When Deborah Guthrie and Brandie Yates started the communications department in Meridian Township in 2012, they predicted that cable companies were going to switch their model from cable to satellite. This model would mean stations like theirs, HOMTV (Haslett, Okemos and Meridian television) were going to lose money. Now it looks like their prediction is coming true. The dark future they saw is coming true due to the legislation that has been passed and is on its way to being passed that will have a large effect on their funding. The FCC is working to push through rule changes that will affect the relationship between local access stations and cable companies.
Following the midterm election, Okemos residents will welcome two new faces to its Board of Education. Voters elected newcomers Mary Gebara and Katie Cavanaugh, while also re-electing Dean Bolton and Vincent Lyon-Gallo. Both newcomers said they are excited to join the board and serve their respective terms. Gebara beat out candidates Adam Candeub and Michael Kieliszewski for one of the three, four-year term positions. According to WILX, the NBC affiliate in Lansing, Gebara received the most votes in the race with 4,419 or 30 percent of all votes. “I’m very excited (to join the board), I worked hard, so I’m really happy that I won and I’m anxious to get started,” said Gebara.
Williamston has all the markings of an American small town: historic buildings comprising its downtown section, local family owned restaurants, a bridal shop, a glass blowing studio and the local hardware store. Nestled above the affairs of the main Williamston strip on Grand River is a somewhat unknown plaza that even local Williamston residents may pass by: Keller’s Plaza, home to “Williamston’s hidden gem” as nearly all of the Plaza’s shop owners called their little hideaway. Keller’s Plaza is home to a small candle shop Mud Country Candles, a small party store, a glass engravings shop called the Glass Fox, a dance studio, and Peculiar Perspective’s. Matt Mulford runs Peculiar Perspectives, a studio and art gallery at the top of the landing on the second floor of the plaza, along with Tony Steele. Mulford and Steele’s friendship and passion for art goes back years Mulford says.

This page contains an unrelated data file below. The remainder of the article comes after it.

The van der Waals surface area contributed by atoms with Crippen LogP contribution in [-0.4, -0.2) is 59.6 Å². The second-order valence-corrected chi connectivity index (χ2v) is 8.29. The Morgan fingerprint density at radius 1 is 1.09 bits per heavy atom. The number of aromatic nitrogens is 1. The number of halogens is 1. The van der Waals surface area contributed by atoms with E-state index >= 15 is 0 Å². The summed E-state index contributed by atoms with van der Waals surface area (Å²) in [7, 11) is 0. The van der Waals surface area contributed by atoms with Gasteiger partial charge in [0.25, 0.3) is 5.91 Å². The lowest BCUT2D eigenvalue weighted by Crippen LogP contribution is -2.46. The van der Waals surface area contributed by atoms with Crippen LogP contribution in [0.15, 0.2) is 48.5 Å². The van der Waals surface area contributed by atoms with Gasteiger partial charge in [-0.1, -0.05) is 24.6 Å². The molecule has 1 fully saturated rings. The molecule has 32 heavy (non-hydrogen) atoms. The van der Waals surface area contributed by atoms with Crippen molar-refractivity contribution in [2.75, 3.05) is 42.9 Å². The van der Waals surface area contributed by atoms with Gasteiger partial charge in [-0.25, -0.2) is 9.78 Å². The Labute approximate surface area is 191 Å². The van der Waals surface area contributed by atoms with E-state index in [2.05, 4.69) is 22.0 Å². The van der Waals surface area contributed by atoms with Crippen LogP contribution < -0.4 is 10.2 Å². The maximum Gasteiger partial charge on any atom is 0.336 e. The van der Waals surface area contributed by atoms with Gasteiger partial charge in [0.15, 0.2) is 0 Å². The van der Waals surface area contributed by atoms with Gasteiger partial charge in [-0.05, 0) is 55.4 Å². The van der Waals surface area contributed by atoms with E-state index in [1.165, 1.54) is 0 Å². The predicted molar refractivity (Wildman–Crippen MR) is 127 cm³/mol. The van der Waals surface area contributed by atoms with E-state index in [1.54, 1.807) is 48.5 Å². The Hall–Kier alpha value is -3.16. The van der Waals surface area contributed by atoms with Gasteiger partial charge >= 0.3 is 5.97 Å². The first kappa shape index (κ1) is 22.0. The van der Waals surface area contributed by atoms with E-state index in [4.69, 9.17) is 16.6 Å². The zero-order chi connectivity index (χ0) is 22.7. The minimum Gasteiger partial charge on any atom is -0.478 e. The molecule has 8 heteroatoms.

On a day where there were no public remarks, no new business to attend to, and no old business to come back and discuss, the Meridian Township Planning Commission used the time during its monthly meeting on Sept. 24 to review each of their goals for this year. “I think it’s very important, it’s something we should have tackled earlier and it’s easy to get away from that mission because throughout the rest of the year we had projects, we have somebody coming in for a special use permit or a planning unit development or what rezoning or whatever,” said Peter Menser, the principal planner at Meridian Township. “So, you get caught up in all your official business and sometimes you don’t get a chance, or you know it’s hard to hold a volunteer group here until now, its 10 p.m, just to talk about policy stuff, but on a day like this when the agenda is pretty empty it’s a perfect opportunity to start tackling stuff.”
The commission went through each of the goals it adopted on Jan. 8, 2018, spending time discussing the steps it might need to take, to accomplish its goals.
Rosana Souza was searching for a place to help her Brazilian sister-in-law to improve her English. Souza’s sister-in-law, Hilda Pamplona, moved here to visit and to communicate with more people. Pamplona is not alone. According to a report from DATA USA, in 2015, 8,206 (16.9%) of East Lansing citizens are non-English speakers, which is lower than the national average of 21.1%. Such a small group is not ignored by the city.
The City of East Lansing held its meeting for the 2018 East Lansing Income Tax Ballot Proposal on June 20 at the East Lansing Public Library. City Manager stressed the urgent need for this tax because of multiple financial difficulties the city is experiencing. Some community members expressed worries about the proposed tax, and city official highlighted the need for more community input and turnout at the voting booth. Voting for the policy begins Aug. 7.
Grand Ledge city officials have put together a list of high-priority community issues to address in 2018 and 2019. It includes provisions to update the city’s drinking water systems, revise its City Charter and increase funding to several parks in the area.